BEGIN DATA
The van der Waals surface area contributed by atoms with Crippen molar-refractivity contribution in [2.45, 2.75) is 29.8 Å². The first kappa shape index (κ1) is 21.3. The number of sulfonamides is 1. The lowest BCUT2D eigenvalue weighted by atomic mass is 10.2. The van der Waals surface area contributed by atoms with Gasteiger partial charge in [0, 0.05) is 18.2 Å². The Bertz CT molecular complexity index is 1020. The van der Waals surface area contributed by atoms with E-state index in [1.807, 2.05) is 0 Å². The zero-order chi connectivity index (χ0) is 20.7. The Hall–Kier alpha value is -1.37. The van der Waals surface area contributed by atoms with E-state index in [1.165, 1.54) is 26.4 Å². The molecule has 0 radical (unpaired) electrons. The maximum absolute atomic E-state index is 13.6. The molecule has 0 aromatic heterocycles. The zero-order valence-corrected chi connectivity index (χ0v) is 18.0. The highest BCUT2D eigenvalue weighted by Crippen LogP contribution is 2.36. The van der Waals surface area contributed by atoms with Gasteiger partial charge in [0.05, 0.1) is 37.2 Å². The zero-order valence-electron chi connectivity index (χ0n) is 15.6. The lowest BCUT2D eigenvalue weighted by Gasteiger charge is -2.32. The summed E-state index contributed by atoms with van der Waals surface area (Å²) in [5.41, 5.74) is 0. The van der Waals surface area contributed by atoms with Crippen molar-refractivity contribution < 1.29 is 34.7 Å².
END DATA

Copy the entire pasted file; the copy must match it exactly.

The van der Waals surface area contributed by atoms with Crippen molar-refractivity contribution in [2.45, 2.75) is 29.8 Å². The first kappa shape index (κ1) is 21.3. The number of sulfonamides is 1. The lowest BCUT2D eigenvalue weighted by atomic mass is 10.2. The van der Waals surface area contributed by atoms with Gasteiger partial charge in [0, 0.05) is 18.2 Å². The Bertz CT molecular complexity index is 1020. The van der Waals surface area contributed by atoms with E-state index in [1.807, 2.05) is 0 Å². The zero-order chi connectivity index (χ0) is 20.7. The Hall–Kier alpha value is -1.37. The van der Waals surface area contributed by atoms with E-state index in [1.165, 1.54) is 26.4 Å². The molecule has 0 radical (unpaired) electrons. The maximum absolute atomic E-state index is 13.6. The molecule has 0 aromatic heterocycles. The zero-order valence-corrected chi connectivity index (χ0v) is 18.0. The highest BCUT2D eigenvalue weighted by Crippen LogP contribution is 2.36. The van der Waals surface area contributed by atoms with Gasteiger partial charge in [0.05, 0.1) is 37.2 Å². The zero-order valence-electron chi connectivity index (χ0n) is 15.6. The lowest BCUT2D eigenvalue weighted by Gasteiger charge is -2.32. The summed E-state index contributed by atoms with van der Waals surface area (Å²) in [5.41, 5.74) is 0. The van der Waals surface area contributed by atoms with Crippen molar-refractivity contribution < 1.29 is 34.7 Å².